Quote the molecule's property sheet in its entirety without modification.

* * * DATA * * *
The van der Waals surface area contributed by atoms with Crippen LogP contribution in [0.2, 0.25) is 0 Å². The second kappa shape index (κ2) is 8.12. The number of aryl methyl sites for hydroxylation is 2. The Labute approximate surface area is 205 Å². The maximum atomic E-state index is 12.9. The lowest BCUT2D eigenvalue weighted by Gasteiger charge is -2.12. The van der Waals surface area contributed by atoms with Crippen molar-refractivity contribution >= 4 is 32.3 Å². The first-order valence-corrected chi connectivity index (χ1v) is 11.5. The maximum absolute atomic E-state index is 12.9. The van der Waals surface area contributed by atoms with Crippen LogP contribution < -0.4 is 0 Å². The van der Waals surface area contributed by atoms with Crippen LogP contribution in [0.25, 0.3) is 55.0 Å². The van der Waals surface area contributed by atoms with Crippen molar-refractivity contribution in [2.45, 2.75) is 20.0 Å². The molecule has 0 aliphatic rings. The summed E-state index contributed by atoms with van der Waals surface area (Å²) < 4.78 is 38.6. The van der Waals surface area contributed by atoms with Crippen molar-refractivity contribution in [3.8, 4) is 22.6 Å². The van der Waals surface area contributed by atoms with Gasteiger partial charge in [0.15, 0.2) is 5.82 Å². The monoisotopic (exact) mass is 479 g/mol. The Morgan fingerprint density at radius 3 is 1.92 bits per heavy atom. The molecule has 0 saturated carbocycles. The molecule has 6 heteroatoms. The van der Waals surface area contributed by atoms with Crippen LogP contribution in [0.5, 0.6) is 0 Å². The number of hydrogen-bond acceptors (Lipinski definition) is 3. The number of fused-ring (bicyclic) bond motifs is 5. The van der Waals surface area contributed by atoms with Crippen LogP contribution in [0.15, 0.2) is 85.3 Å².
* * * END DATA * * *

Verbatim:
The van der Waals surface area contributed by atoms with Crippen LogP contribution in [0.2, 0.25) is 0 Å². The second kappa shape index (κ2) is 8.12. The number of aryl methyl sites for hydroxylation is 2. The Labute approximate surface area is 205 Å². The maximum atomic E-state index is 12.9. The lowest BCUT2D eigenvalue weighted by Gasteiger charge is -2.12. The van der Waals surface area contributed by atoms with Crippen molar-refractivity contribution >= 4 is 32.3 Å². The first-order valence-corrected chi connectivity index (χ1v) is 11.5. The maximum absolute atomic E-state index is 12.9. The van der Waals surface area contributed by atoms with Crippen LogP contribution < -0.4 is 0 Å². The van der Waals surface area contributed by atoms with Crippen LogP contribution in [0.25, 0.3) is 55.0 Å². The van der Waals surface area contributed by atoms with Crippen molar-refractivity contribution in [2.45, 2.75) is 20.0 Å². The molecule has 0 aliphatic rings. The summed E-state index contributed by atoms with van der Waals surface area (Å²) < 4.78 is 38.6. The van der Waals surface area contributed by atoms with Crippen molar-refractivity contribution in [3.8, 4) is 22.6 Å². The van der Waals surface area contributed by atoms with Gasteiger partial charge in [0.15, 0.2) is 5.82 Å². The monoisotopic (exact) mass is 479 g/mol. The Morgan fingerprint density at radius 3 is 1.92 bits per heavy atom. The molecule has 0 saturated carbocycles. The molecule has 6 heteroatoms. The van der Waals surface area contributed by atoms with Crippen LogP contribution in [0.5, 0.6) is 0 Å². The number of hydrogen-bond acceptors (Lipinski definition) is 3. The number of fused-ring (bicyclic) bond motifs is 5. The van der Waals surface area contributed by atoms with Crippen LogP contribution in [0.15, 0.2) is 85.3 Å².